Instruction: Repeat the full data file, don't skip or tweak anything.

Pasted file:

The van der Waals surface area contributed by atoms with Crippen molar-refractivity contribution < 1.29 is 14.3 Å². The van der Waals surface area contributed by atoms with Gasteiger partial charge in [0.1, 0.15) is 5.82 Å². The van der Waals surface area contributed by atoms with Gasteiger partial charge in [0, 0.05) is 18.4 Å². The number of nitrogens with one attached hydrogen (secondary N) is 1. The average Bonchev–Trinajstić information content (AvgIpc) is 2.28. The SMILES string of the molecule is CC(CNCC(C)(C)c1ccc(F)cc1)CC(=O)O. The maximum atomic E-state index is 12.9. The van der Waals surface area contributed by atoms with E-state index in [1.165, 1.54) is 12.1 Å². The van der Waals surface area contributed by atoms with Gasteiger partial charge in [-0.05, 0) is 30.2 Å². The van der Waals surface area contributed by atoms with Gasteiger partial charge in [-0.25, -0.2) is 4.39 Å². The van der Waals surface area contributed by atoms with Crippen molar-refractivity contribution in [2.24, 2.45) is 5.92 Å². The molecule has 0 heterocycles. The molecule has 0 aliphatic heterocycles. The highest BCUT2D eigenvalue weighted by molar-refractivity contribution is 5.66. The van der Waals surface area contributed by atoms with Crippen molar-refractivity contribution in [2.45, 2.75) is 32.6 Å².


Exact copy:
The van der Waals surface area contributed by atoms with Crippen molar-refractivity contribution < 1.29 is 14.3 Å². The van der Waals surface area contributed by atoms with Gasteiger partial charge in [0.1, 0.15) is 5.82 Å². The van der Waals surface area contributed by atoms with Gasteiger partial charge in [0, 0.05) is 18.4 Å². The number of nitrogens with one attached hydrogen (secondary N) is 1. The average Bonchev–Trinajstić information content (AvgIpc) is 2.28. The SMILES string of the molecule is CC(CNCC(C)(C)c1ccc(F)cc1)CC(=O)O. The maximum atomic E-state index is 12.9. The van der Waals surface area contributed by atoms with E-state index in [1.165, 1.54) is 12.1 Å². The van der Waals surface area contributed by atoms with Gasteiger partial charge in [-0.05, 0) is 30.2 Å². The van der Waals surface area contributed by atoms with Gasteiger partial charge in [-0.25, -0.2) is 4.39 Å². The van der Waals surface area contributed by atoms with Crippen molar-refractivity contribution in [2.24, 2.45) is 5.92 Å². The molecule has 0 heterocycles. The molecule has 0 aliphatic heterocycles. The highest BCUT2D eigenvalue weighted by molar-refractivity contribution is 5.66. The van der Waals surface area contributed by atoms with Crippen molar-refractivity contribution in [2.45, 2.75) is 32.6 Å².